As the cruise ship sailed from Iceland to Canada I started working on a blog about rapamycin. When I came across Dr. Alan Green’s website I got badly sidetracked, for Dr. Green has recently specialized in being a doctor of rapamycin. Partly because of the benefits he got from taking it himself. He is located in New York city and when I realized that I contacted him about an appointment for the day we docked there. With the short notice (5 days), and especially the fact it was a Sunday, I had my doubts it would work. My pessimism was misplaced, for he was kind enough to agree to meet with me at 2 pm.
Mostly I wanted to visit Dr. Green to see what he thought about rapamycin and to see what was required to get a prescription for it.
In the US doctors are allowed to prescribe proven drugs like rapamycin for off-target use. This means it is legal for Dr. Green to give me a prescription for a drug more commonly used to prevent rejection of transplanted organs. Rapamycin prevents organ rejection is by slowing cellular turnover, which reduced immune system activity. It slows turnover by reducing the activity of the cell’s mTOR pathway [https://en.wikipedia.org/wiki/MTOR]. This is a key cellular nutrient and energy sensing network node, and by reducing mTOR rapamycin slows the cell’s activities. Use enough rapamycin and the result this is a depressed immune system, hence lowering the risk of rejection for transplant recipients.
Take a little less rapamycin and you don’t depress the immune system quite so much, yet gain many of the longevity advantages of mTOR suppression. Your cells start “behaving” in a better fashion and, “believing” they are under nutrient stress, they start cleaning up accumulated junk proteins and other detritus that collects in aging cells. Especially those cells with too many sugars and a higher than desirable energy supply. Rapamycin still depresses your immune system a bit, so caution needs to be taken with infections, and slows the turnover of your intestinal lining. I suspect quite a few other things happen as well that are not well studied or understood yet. As science figures out how mTOR interacts with the cellular control networks we will learn a lot more about how rapamycin affects aging. This may result in additional drug targets. But for now, prolonged calorie restriction is the best way to affect mTOR to extend a healthy life, and if you can’t manage calorie restriction rapamycin is the best drug to accomplish nearly the same results.
The cruise ship docked on time and we were scheduled to clear customs at 11:30. This would have given me a decent margin to get across New York City from Pier 88 to his office by 2. Unfortunately, customs officials were delayed getting to us because they had to process a ship with 5,000 passengers before they could clear our “measly” 2,000 passengers, so I was an hour late getting off the ship. I sent Dr. Green a text telling him I would be late and then hired a cab to take me to the subway, which appeared to be the quickest way to his office. At the end of the subway I took another cab the remaining few miles. I was about 20 minutes late arriving, but luckily Dr. Green was very accommodating.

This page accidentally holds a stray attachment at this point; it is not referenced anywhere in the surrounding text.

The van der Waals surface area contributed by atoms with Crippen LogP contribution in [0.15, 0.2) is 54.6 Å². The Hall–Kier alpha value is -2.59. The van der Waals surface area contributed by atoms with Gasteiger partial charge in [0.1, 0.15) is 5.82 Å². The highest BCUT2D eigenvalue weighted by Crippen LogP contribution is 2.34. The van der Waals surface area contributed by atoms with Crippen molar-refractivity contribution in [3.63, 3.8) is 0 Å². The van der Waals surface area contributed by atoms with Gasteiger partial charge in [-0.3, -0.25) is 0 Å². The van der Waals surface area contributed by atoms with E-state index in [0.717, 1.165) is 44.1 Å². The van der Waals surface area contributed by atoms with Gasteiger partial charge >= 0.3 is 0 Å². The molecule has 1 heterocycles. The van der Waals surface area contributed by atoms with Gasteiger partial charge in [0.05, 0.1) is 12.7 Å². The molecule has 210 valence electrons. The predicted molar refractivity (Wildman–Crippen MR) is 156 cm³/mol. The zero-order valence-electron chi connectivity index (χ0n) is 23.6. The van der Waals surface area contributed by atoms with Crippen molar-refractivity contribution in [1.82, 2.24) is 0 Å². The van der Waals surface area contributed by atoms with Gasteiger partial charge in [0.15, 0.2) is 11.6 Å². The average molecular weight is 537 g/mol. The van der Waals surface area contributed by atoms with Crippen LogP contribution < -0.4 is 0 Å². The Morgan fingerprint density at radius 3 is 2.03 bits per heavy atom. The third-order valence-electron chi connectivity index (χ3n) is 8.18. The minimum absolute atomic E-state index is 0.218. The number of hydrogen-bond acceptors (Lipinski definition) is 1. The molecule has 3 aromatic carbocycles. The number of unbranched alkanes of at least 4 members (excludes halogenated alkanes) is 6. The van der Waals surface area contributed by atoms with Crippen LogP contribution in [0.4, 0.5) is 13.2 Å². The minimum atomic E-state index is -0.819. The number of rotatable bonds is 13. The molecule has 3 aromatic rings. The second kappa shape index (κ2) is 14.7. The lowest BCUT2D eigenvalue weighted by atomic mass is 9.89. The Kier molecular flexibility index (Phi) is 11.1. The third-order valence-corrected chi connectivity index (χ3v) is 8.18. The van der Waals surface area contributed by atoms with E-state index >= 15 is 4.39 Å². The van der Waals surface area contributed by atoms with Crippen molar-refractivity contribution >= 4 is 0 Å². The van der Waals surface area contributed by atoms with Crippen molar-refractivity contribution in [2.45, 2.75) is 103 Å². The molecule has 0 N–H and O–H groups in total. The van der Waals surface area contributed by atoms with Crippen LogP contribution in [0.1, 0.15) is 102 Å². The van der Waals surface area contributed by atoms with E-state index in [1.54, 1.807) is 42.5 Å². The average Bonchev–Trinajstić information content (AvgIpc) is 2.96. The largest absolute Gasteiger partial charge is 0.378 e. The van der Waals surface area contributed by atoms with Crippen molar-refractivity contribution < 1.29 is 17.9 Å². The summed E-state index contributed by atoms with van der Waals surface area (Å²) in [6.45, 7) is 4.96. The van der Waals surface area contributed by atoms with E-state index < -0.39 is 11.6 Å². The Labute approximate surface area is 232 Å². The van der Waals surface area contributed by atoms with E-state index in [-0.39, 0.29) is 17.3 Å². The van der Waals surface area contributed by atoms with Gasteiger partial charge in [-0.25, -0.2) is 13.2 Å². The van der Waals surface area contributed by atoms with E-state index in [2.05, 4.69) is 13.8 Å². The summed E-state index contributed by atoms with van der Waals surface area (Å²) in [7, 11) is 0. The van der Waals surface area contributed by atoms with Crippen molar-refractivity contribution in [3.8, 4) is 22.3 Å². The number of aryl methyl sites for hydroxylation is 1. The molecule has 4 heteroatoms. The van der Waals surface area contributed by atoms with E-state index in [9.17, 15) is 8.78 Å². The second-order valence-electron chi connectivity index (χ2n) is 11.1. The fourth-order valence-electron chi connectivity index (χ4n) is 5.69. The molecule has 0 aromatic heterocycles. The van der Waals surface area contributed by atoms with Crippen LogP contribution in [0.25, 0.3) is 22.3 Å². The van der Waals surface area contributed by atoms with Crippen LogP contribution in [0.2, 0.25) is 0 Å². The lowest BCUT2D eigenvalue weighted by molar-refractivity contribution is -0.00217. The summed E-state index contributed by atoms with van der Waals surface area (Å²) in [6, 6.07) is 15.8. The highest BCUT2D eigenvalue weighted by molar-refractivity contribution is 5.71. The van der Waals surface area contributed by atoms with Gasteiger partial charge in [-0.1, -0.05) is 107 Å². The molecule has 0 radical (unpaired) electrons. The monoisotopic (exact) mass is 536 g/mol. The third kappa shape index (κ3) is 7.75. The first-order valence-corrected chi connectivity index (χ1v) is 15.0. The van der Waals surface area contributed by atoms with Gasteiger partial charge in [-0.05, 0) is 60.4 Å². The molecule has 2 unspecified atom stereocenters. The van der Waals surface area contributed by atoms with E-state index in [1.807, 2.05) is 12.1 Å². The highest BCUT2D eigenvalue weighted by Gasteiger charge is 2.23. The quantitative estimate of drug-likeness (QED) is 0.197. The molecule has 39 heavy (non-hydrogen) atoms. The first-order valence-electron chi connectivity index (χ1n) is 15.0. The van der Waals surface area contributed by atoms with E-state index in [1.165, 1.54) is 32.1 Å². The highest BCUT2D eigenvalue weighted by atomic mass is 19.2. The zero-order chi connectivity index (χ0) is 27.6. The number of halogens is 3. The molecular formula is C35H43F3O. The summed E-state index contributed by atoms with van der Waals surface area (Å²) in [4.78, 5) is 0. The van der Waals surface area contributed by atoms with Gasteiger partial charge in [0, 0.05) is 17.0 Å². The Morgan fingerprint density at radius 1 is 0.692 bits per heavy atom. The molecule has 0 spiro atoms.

His was a brown house located in a quiet subdivision with well-kept yards and friendly neighbors (I found this out when I left; I trespassed on a yard to get a photo of a sign and the owner came out and we chatted for a few minutes; later a lady sat by me to wait for the train and she was very nice, telling me about the neighborhood) Dr. Green turned out to be a wiry man who appeared to be about 65 and in great health. I later found he is closer to 75. He credits his weekly consumption of rapamycin for his good health.
In 2003 the Interventions Testing Program was started to test drugs for their effect on mouse aging. As a result of this program, rapamycin was discovered to be a drug that significantly slowed aging in mice. By 2014 there was a lot of proof rapamycin was a means to slow aging in most animals and Dr. Green became interested in the drug for himself. After doing his due diligence (which, for him, meant fully researching the drug and its effects and contraindications). Then, starting in 2016, Dr. Green started taking a weekly dose of rapamycin. His results were visible when I visited him; he did not look his age.
The drug was very successful for him, reducing his weight to his ideal target, improving his health, stamina and reducing the many diseases of aging he felt were beginning to impact his lifestyle. This success convinced Dr. Green his own patients could benefit from using rapamycin. Of course, he is careful to tell his patients that it is a drug that is not proven to do what the science indicates: Extend healthy lifespan. Especially in people. For any given individual the results may not be as stellar as they were for him. As this tale unfolded, Dr. Green pulled out study after study to bolster his statements. By the time I left I had a stack of reading an inch thick! All his references are listed below. He has concluded that rapamycin was not only safe enough for him to use, but that it should be taken weekly by everyone over the age of 50!